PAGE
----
Skip to Accessibility Tools Skip to Content Skip to Footer
Fall Sports and Hepatitis C

Fall Sports and Hepatitis C

Watching Sports

For many, the fall season brings up memories of years of watching football and other sports on television or attending the games in person. The chillier weather brings about histories of cheering on one’s favorite team from the couch or from the stands. However, for a person with hepatitis C, there are some aspects of this tradition that should be altered in order to be as healthy as possible during the hepatitis C treatment process.

One of the most important aspects for many people watching sports is related to the foods and drinks that are typically associated with the game viewing experience. Chips, fried foods, beer, and other unhealthy items are standard American tailgate game items. Although these are not considered healthy foods and drinks for anyone, they are typically seen as a splurge or something that is not any big concern. However, for someone with hepatitis C, these items can be truly dangerous.

Hepatitis C can be an illness that may show no symptoms for years or even decades after infection, yet it can also cause extensive damage to the body. One of the biggest concerns is the possible liver damage that can occur when the hepatitis C virus goes untreated for a prolonged period of time. When this happens, the liver may struggle to process fats and other organs may struggle to function at their full capacity. When this is occurring, the body may struggle with nutrition and with properly handling the absorption and elimination of fats. For this reason, doctors recommend that those with hepatitis C be much more aware of their diet than the average person. In addition, while a patient’s body is fighting the virus during the treatment protocol, it is important for the person to be as healthy as possible in order to give the body its best chances of health through the sometimes difficult medication treatment plan.

In addition, alcohol can be extremely taxing on a body that has liver damage, which is a common issue for people who have had chronic hepatitis C. Although it may not seem as traditional to find healthier foods and drinks to enjoy during the game, this small change can lead to better treatment experiences for those with hepatitis C.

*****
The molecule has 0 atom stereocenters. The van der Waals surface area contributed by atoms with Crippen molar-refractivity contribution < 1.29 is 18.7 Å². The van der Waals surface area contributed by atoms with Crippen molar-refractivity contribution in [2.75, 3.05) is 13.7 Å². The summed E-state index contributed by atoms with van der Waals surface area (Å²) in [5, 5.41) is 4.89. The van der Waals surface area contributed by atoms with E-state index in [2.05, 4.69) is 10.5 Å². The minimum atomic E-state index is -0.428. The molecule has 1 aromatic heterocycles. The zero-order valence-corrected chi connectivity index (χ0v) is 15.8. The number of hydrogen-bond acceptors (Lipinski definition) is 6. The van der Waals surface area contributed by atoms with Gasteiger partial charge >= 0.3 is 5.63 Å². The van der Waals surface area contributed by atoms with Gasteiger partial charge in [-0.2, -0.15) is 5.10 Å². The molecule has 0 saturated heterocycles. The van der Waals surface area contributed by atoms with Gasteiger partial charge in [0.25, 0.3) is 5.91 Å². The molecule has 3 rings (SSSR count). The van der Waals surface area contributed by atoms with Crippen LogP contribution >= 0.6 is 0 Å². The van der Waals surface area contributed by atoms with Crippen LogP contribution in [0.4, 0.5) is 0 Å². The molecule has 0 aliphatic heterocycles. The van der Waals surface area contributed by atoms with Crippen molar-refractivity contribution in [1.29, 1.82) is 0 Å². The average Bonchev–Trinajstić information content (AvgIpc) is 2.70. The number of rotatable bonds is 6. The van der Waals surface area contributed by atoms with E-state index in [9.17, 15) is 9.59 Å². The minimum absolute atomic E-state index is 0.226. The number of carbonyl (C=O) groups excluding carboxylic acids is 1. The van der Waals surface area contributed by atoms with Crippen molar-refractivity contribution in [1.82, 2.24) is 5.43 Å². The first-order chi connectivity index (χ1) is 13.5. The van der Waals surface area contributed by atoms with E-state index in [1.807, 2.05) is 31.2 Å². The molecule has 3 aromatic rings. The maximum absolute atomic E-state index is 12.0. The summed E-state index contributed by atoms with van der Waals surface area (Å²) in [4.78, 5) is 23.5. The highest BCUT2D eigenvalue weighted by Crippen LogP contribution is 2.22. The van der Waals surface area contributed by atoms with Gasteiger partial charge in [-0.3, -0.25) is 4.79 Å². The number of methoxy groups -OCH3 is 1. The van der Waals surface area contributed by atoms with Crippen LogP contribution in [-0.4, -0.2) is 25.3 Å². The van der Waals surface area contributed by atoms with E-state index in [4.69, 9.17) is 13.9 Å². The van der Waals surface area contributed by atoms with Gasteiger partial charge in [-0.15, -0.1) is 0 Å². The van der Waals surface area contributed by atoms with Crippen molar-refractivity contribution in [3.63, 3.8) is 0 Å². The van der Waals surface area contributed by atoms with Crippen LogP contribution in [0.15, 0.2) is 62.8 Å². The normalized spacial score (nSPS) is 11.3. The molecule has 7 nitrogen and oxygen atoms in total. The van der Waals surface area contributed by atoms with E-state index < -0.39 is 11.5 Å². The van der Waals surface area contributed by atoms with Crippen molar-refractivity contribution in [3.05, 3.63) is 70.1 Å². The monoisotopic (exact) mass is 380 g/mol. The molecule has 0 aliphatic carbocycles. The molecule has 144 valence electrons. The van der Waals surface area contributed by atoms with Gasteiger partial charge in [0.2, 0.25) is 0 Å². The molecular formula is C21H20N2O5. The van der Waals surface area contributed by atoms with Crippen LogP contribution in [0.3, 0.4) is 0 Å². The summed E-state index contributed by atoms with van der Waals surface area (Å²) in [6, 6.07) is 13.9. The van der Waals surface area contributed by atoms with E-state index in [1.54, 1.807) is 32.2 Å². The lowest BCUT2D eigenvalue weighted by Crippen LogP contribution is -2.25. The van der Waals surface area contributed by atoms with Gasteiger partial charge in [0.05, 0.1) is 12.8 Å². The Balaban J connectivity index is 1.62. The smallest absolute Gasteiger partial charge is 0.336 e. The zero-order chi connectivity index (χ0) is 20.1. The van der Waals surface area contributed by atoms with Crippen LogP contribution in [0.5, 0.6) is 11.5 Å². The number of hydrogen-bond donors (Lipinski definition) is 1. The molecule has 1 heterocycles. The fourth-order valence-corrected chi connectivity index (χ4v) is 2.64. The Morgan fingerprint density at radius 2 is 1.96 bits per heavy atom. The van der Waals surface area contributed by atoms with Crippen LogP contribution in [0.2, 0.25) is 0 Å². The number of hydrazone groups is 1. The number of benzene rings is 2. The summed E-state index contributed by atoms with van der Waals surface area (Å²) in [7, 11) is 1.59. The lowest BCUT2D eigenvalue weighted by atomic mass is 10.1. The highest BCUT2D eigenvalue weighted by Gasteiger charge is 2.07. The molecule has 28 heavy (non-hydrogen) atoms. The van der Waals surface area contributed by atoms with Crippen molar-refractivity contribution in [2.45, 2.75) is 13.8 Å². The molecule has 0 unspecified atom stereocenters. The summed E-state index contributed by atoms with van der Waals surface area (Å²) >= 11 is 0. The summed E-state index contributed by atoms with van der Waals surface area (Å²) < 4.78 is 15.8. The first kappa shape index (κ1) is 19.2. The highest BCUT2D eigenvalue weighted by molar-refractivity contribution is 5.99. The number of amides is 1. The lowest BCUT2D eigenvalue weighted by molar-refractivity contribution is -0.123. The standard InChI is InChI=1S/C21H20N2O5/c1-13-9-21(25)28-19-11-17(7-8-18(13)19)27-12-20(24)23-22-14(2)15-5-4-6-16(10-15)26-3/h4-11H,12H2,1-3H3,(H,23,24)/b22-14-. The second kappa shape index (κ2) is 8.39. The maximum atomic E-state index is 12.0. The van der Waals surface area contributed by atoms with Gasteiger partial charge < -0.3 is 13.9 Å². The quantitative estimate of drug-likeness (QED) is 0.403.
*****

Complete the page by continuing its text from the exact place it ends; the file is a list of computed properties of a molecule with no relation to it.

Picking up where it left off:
Playing Sports

The fall season can also bring invitations to participate in outdoor sports. As the weather cools, many begin to join flag football or other community leagues or gather their friends to play impromptu games during their free time. Although the camaraderie and exercise are great aspects of these experiences, some people with liver damage and those on treatment may need to be cautious.

Rest is important for those currently in treatment. You can still exercise on hep C treatment, but always check with your doctor and healthcare team to make sure you don’t over-do it! You may want to resume your normal activity, but it is important to listen to your body and rest when needed!

Lastly, some medications for hepatitis C treatment have side effects that can include nausea, dizziness, exhaustion, and feeling light-headed. Any person playing contact sports of any kind should be aware of these side effects and should make sure that they are not experiencing them before participating in the game.1-4

This article represents the opinions, thoughts, and experiences of the author; none of this content has been paid for by any advertiser. The team does not recommend or endorse any products or treatments discussed herein. Learn more about how we maintain editorial integrity here.

  1. "Alcohol And Hepatitis C". N.p., 2016. Web. 23 Nov. 2016.
  2. Clinic, Mayo. "Symptoms And Causes - Alcoholic Hepatitis - Mayo Clinic". N.p., 2016. Web. 23 Nov. 2016.
  3. "Hepatitis C And Alcohol - Viral Hepatitis". N.p., 2016. Web. 23 Nov. 2016.
  4. Warner, Jennifer. "The Benefits Of Exercise For Hepatitis C". N.p., 2014. Web. 23 Nov. 2016.